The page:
Knowing if food is spoiled can be one of the most daunting tasks in the kitchen. It can be especially hard when it comes to seafood.
When it comes to knowing if seafood has gone bad there is always a mix of answers. For example, some say fish should smell fishy while others say it should not. So, how do we know who we are supposed to listen to?
When it comes to salmon, one of the most popular types of fish out there, thankfully there are easy guidelines to follow to ensure you never consume fish that has gone bad.
So, how can you tell if salmon has gone bad? Salmon has gone bad if it smells rancid and like ammonia, has any discoloration or mold, has a slimy or sticky texture, or if it tastes overly fishy.
Keep reading to learn about the ways to tell if salmon has gone bad, how to best store and reheat salmon, and the major risks of consuming salmon that has gone bad.
What Is Salmon?
Salmon is a pinkish-orange fish that is popular in many cuisines and many places around the world. It is a rich and meaty piece of fish and is a lot less flakey than other pieces of fish like sea bass or halibut.
It is rich in protein and omega 3 fatty acids making it a healthy choice.
Depending on the cut, it can be eaten raw, cooked or smoked and each way is delicious.
Raw salmon is traditionally used in Japanese foods like sushi rolls and sashimi. It is also used in a traditional Hawaian dish, poke.
Cooked salmon is used in many different cuisines. It can be baked, grilled, or steamed and tastes best with light seasoning and a bit of lemon.
Smoked salmon is normally served with breakfast on bagels, toast, or as a part of a full breakfast or brunch spread. It also is often mixed with mayo, sour cream, cream cheese, capers, and tabasco sauce to make a smoked salmon dip.
No matter how you eat salmon, it is a delicious and healthy addition to your diet.
How To Tell If Salmon Has Gone Bad
There is nothing worse than eating food that has gone bad. Thankfully, we have gathered multiple ways to tell if your salmon has gone bad in both its raw and cooked state.
Let’s first look at how to tell if your raw salmon has gone bad:
How To Tell If Raw Salmon Has Gone Bad
Here are the ways to tell if your raw salmon has gone bad and is no longer edible:
The first way to determine whether or not to cook that salmon you bought at the grocery stores a few days ago is looking at the expiration date.
When picking a piece of salmon at the store, make sure you pick one with an expiration date that works with your cooking schedule.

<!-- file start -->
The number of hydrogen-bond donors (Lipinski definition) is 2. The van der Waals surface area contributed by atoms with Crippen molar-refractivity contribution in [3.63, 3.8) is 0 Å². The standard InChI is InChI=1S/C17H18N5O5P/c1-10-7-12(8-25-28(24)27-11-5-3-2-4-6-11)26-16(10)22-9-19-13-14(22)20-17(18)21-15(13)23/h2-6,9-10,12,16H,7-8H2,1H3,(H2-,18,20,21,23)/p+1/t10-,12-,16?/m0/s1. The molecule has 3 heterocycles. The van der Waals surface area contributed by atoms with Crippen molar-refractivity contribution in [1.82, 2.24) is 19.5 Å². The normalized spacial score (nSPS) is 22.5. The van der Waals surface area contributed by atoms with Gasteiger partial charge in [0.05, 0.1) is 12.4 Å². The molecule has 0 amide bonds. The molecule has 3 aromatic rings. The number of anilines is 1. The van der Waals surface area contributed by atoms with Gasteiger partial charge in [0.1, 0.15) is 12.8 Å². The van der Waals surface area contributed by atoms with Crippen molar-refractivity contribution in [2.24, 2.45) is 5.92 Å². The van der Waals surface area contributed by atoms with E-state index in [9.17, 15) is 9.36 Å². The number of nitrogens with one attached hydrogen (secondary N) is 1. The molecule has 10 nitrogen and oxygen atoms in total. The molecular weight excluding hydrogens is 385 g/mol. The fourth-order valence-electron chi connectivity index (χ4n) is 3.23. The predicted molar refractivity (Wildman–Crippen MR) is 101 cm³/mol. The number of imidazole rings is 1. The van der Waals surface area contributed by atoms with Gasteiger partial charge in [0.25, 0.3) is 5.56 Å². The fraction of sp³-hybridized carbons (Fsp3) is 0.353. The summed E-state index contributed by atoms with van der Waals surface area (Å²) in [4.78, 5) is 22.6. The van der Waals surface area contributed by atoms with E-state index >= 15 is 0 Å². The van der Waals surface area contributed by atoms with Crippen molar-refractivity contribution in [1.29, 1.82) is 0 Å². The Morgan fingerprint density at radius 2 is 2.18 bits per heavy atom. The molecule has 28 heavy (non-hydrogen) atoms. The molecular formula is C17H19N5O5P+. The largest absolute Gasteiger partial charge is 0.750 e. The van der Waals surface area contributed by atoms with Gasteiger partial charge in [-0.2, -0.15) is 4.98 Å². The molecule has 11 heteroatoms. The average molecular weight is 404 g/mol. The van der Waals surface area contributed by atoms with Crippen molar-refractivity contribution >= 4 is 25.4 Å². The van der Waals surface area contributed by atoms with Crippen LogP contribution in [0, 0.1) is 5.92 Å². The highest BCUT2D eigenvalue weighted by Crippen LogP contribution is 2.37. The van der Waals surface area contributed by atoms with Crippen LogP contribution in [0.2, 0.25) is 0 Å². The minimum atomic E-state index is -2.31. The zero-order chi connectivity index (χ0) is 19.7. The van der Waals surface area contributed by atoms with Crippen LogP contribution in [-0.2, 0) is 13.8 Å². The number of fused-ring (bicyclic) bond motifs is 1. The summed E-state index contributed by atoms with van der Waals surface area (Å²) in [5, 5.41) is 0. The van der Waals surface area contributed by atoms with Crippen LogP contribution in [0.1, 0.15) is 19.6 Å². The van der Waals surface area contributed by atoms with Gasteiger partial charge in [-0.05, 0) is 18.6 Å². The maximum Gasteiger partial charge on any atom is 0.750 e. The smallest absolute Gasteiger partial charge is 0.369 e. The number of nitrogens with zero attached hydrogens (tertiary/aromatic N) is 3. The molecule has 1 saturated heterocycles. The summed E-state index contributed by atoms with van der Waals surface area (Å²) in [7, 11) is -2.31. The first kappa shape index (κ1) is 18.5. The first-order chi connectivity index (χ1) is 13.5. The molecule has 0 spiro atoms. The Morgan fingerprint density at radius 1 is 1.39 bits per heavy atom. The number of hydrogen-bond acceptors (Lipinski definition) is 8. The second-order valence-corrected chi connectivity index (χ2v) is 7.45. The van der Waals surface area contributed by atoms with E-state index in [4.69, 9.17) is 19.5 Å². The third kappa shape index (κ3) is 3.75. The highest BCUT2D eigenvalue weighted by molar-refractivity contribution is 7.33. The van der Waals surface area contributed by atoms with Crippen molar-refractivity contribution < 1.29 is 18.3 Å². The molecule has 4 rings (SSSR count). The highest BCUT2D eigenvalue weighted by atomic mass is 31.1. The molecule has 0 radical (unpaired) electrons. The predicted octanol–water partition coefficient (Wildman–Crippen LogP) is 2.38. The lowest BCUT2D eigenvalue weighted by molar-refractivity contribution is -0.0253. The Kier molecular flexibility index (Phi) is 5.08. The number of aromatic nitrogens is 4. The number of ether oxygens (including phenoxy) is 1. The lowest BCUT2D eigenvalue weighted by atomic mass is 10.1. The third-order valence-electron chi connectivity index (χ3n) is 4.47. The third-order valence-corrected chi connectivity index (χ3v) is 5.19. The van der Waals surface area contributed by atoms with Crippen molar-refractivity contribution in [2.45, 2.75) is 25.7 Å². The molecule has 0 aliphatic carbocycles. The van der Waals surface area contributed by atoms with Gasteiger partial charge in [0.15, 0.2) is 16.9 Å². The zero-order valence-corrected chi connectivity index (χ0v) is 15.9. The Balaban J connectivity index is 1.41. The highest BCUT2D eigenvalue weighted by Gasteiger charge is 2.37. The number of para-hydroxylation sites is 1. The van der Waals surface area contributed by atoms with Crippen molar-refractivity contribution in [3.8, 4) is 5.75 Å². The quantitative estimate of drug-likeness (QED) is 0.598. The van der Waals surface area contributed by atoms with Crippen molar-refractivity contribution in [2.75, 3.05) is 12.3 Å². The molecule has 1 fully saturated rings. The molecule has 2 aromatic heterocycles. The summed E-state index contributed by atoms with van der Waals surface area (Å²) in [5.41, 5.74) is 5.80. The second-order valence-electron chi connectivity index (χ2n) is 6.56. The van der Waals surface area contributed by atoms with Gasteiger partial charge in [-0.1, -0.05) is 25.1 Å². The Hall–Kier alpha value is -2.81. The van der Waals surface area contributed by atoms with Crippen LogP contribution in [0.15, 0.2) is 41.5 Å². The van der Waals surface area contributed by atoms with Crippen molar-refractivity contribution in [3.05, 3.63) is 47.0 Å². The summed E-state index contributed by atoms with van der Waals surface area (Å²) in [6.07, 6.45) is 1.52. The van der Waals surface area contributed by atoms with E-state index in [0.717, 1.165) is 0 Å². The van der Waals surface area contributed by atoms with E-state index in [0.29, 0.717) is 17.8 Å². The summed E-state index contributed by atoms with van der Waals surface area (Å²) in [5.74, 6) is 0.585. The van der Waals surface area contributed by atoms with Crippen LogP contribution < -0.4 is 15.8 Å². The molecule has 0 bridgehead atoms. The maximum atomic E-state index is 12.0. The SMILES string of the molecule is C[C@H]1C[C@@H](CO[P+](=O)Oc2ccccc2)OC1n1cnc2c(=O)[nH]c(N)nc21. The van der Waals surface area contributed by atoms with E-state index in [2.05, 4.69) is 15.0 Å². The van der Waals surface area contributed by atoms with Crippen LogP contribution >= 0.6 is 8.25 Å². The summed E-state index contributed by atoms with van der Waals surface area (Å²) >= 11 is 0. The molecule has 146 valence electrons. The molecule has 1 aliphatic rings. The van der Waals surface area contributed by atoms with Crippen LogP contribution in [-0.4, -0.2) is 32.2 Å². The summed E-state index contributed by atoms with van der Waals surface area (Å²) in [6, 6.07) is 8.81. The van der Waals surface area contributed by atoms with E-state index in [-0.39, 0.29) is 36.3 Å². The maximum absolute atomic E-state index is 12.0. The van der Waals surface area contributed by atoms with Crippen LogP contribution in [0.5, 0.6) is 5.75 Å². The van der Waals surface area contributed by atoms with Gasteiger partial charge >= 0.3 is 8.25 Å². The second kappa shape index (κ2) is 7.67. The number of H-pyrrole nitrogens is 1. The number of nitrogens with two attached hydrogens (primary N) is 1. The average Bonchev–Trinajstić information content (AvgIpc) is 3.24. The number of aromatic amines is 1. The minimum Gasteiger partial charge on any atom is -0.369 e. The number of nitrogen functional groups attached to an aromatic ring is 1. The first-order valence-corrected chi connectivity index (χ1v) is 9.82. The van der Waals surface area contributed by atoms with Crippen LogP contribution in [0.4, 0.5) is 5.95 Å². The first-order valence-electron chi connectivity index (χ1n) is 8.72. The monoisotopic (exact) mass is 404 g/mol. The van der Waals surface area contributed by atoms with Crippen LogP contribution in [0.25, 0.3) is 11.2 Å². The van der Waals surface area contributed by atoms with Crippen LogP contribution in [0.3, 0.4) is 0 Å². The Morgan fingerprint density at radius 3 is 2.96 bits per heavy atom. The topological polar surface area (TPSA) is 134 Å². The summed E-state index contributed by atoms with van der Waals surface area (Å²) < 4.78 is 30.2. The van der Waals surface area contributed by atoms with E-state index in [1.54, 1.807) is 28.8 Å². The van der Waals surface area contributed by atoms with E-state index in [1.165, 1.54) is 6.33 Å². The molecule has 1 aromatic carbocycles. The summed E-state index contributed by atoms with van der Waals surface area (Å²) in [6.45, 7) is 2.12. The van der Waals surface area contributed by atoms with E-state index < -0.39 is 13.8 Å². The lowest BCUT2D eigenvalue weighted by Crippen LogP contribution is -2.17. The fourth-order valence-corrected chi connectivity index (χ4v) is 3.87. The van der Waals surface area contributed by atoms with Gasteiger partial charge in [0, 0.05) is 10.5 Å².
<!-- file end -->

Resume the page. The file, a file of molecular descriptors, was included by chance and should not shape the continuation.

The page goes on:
If you plan on cooking it that night, you will be fine with a package that will expire that night or the next day.
However, if you plan on cooking it in a few days, it is extremely important to pick a piece of salmon that will not expire in those next few days.
Do not cook salmon that is past its expiration date. This is not a “suggestion” and should not be risked. You have the potential to get very sick if you eat past that expiration!
It can be kind of confusing to decipher if your salmon is fishy because it is fresh, or fishy because it has gone bad. For those who are not used to cooking seafood, it can be especially hard and confusing.
However, fresh salmon should smell mildly fishy, specifically like the ocean. It will smell salty and almost like an ocean breeze.
The smell of salmon that has gone bad will most likely knock you off your feet. It will smell extremely fishy, rancid, sour, and a lot like ammonia (which can smell like urine or sweat).
Trust us when we say, you will know if the salmon smells bad or not. Trust your gut here. If the smell is leaving you a bit queasy, toss the fish.
The color of the salmon is another indicator of whether or not the fish has gone bad.
Fresh raw salmon should have a bright orange and slightly pink color with white lines running through it.
It is important to note some pieces of salmon, depending on where they come from, can be more orange while others can be pinker.
However, if your salmon looks dull or has turned grey, or has hints of green or blue, it is a sign it has gone bad.
If there are any signs of mold or dark spots, the salmon should also be discarded.
If you bought a whole piece of salmon, the color of its eyes is also an indicator of freshness.
The color of the salmon’s eyes should be bright and clear with a dark pupil in the center. If the fish’s eyes are dull, grey, or discolored, it is a sign it has gone bad.
The texture of the salmon can determine if you should or should not consume it.
Fresh salmon should be smooth to the touch and when cut, should be nice and meaty. You want the flesh to “spring” back at you when it is lightly poked.
The first sign of bad texture is if you lightly poke it and it stays indented or starts to fall apart. Fresh salmon should be firm, not flimsy.
If the salmon is slimy, sticky or tacky, throw it out—this is a sign of spoilage.
Sometimes these signs, texture, smell, and color, may not be detectable when eating raw sushi at a restaurant or even at home.
Therefore, you need to also know the signs of tasting when raw salmon has gone bad. Hopefully, you never have to get to this point, but it is much better to find out in your first bite than after you have consumed a large amount.
Raw salmon should taste fresh, light, and not at all fishy. This is because there is a difference between regular salmon and sushi grade salmon.
If the raw salmon tastes fishy like an ocean or leaves a filmy or sticky taste in your mouth, do not keep eating it. It should immediately be discarded.
How To Tell If Cooked Salmon Has Gone Bad
Sometimes raw salmon may not have the signs that point to spoilage so you may accidentally cook salmon that is still not edible.
Or you may buy precooked salmon from the grocery store or a restaurant and are unsure if you can or cannot consume it.
Here are the signs that your cooked salmon has gone bad:
Sometimes we cook salmon that is past the expiration date without knowing. Thankfully there are other signs that will point to spoilage, but we recommend keeping the packaging until your salmon is cooked.